Johor Bahru – the Malaysian city across Singapore- is again embarked in a string of new projects. Among them is the Crooked Bridge. The striking structure was an idea mulled out by then Malaysia Prime Minister Mahathir Mohamad some 15 years ago to replace the almost 100-year old causeway bridge linking Johor Bahru to Singapore. Mahathir is back as Prime Minister and so is the Crooked Bridge.
Johor Bahru just announced what will be its next big infrastructure projects. According to Malaysia official news agency Bernama, the Johor state government has identified several mega projects to be implemented next year, including the construction of an airport in Mersing and part of a bridge linking Johor Bahru and Singapore.
“The bridge could be crooked or straight, but it would be a reality,” said Johor Chief Minister Osman Sapian on Monday to Bernama.
The “crooked” bridge refers to a 15-year old project mooted by Prime Minister Mahathir Mohamad during his previous term in office. In 2003, Dr. Mahathir explained that Malaysia would go ahead and build its own half of the bridge despite Singapore reluctance at that time to build the second half of the project.
The Causeway Bridge
The crooked bridge with six lanes on each side (almost doubling the number of lanes at the current bridge) was due to replace the current Causeway Bridge which has been linking Singapore to its hinterland in Malaya since 1923, during the British colonial time. The bridge supports both railways and motor transportation.
After the separation of Singapore from Malaysia in 1965, the causeway became the main point of entry by land between both countries. Over the years and despite improvements of customs and immigration facilities on both sides of the border, the causeway is often turning into a true nightmare for people wanting to cross the border, Beside long-distance trains running from Kuala Lumpur to Singapore as well as regional trains linking Johor Bahru to Singapore, they are busses and of course private vehicles crossing the bridge all day long.
While they are no official data on a total number of people crossing every day the 1-km long bridge, experts estimate that close to 300,000 pedestrians cross daily the bridge, which would then translate into over 100 million of travellers each year. Regarding the total number of vehicles, a few data are available but mention approximately 126,000 vehicles per day from Malaysia into Singapore.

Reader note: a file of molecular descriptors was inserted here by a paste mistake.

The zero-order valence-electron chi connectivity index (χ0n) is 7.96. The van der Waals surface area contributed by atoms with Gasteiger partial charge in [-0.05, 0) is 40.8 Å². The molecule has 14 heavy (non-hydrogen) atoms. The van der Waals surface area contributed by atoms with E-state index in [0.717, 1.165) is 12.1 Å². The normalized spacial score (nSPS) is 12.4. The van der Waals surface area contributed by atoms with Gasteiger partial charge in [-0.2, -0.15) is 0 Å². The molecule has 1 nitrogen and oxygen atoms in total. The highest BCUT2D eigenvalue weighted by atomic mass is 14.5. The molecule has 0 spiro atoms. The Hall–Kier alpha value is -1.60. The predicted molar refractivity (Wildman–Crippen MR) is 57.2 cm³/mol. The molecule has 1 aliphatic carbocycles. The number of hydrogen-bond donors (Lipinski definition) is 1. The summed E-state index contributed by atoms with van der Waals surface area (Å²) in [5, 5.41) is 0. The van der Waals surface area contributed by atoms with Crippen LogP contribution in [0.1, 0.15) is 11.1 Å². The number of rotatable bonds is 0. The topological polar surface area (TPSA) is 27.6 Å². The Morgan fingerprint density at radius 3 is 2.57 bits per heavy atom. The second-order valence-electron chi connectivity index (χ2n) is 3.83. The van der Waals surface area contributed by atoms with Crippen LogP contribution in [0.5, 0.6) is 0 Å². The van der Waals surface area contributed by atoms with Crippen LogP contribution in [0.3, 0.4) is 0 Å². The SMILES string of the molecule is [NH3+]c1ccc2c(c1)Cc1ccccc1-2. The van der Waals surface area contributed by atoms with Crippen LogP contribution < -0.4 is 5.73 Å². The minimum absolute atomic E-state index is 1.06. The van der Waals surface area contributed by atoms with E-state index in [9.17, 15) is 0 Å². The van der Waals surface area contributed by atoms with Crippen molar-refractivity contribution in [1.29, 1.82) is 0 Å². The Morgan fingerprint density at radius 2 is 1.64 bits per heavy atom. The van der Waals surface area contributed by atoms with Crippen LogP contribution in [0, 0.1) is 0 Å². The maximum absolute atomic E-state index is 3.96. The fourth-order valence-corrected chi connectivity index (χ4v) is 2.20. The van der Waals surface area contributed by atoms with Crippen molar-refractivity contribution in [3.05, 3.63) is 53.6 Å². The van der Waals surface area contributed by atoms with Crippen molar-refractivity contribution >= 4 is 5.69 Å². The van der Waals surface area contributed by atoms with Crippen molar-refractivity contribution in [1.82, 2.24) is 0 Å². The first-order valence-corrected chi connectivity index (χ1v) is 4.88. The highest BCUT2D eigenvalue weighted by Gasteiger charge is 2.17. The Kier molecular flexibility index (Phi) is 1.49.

This makes the Causeway link one of the most used border checkpoints in the world, explaining why traffic jam of one hour and more is to be often witnessed at the bridge.
The Crooked Bridge Project
The crooked bridge with six dedicated lanes on each side was originally mulled out by Mahathir in the mid-nineties and officially started in 2003. Its crooked design is not an architectural fantasy but rather a way to get around Singapore’s refusal to go on with a new bridge. The massive Malaysian side bridge would then have connected through a curve to the old Causeway bridge on Singapore territory. However, the project was abandoned in 2006 as Malaysia could not agree with Singapore on the bridge development.
The revived project has not yet been officially presented to Singapore but JB State Minister indicated that the design of the bridge has not been finalized. Construction would “probably start after all quarters have reached an agreement over how to address congestion at the Johor Causeway and the Malaysia-Singapore Second Link.” Authorities hope to start construction in 2019 for an opening by 2022 or best 2023 to celebrate the centenary of the bridge.
Among the future projects mulled out by the JB government is a plan to build a new airport along the East Coast around Mersing. Two sites are being studied but the greenfield would be built to become a new regional hub serving an area comprising Batam Island in Indonesia, Eastern Singapore up to Melaka in Malaysia. The airport would probably be only reserved for small size aircraft such as Embraer or Airbus A220 (formerly Bombardier).